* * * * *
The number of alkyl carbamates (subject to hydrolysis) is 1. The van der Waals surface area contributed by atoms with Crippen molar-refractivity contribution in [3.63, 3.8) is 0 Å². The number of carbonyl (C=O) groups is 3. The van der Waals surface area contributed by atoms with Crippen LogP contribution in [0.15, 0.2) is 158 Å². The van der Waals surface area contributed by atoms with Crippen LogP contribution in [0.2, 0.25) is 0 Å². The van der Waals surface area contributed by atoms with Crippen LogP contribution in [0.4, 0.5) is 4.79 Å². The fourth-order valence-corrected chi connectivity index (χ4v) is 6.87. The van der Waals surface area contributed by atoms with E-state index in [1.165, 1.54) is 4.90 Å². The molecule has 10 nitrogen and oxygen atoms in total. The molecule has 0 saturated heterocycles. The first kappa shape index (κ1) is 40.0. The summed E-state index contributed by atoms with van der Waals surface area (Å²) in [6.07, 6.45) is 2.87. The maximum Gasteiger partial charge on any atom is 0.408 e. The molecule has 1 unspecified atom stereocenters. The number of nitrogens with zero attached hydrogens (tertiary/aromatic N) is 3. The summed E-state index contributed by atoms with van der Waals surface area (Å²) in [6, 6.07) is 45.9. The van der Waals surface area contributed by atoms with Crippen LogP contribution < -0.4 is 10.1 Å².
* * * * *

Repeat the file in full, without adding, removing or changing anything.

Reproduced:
The number of alkyl carbamates (subject to hydrolysis) is 1. The van der Waals surface area contributed by atoms with Crippen molar-refractivity contribution in [3.63, 3.8) is 0 Å². The number of carbonyl (C=O) groups is 3. The van der Waals surface area contributed by atoms with Crippen LogP contribution in [0.15, 0.2) is 158 Å². The van der Waals surface area contributed by atoms with Crippen LogP contribution in [0.2, 0.25) is 0 Å². The van der Waals surface area contributed by atoms with Crippen LogP contribution in [0.4, 0.5) is 4.79 Å². The fourth-order valence-corrected chi connectivity index (χ4v) is 6.87. The van der Waals surface area contributed by atoms with E-state index in [1.165, 1.54) is 4.90 Å². The molecule has 10 nitrogen and oxygen atoms in total. The molecule has 0 saturated heterocycles. The first kappa shape index (κ1) is 40.0. The summed E-state index contributed by atoms with van der Waals surface area (Å²) in [6.07, 6.45) is 2.87. The maximum Gasteiger partial charge on any atom is 0.408 e. The molecule has 1 unspecified atom stereocenters. The number of nitrogens with zero attached hydrogens (tertiary/aromatic N) is 3. The summed E-state index contributed by atoms with van der Waals surface area (Å²) in [6, 6.07) is 45.9. The van der Waals surface area contributed by atoms with Crippen LogP contribution < -0.4 is 10.1 Å².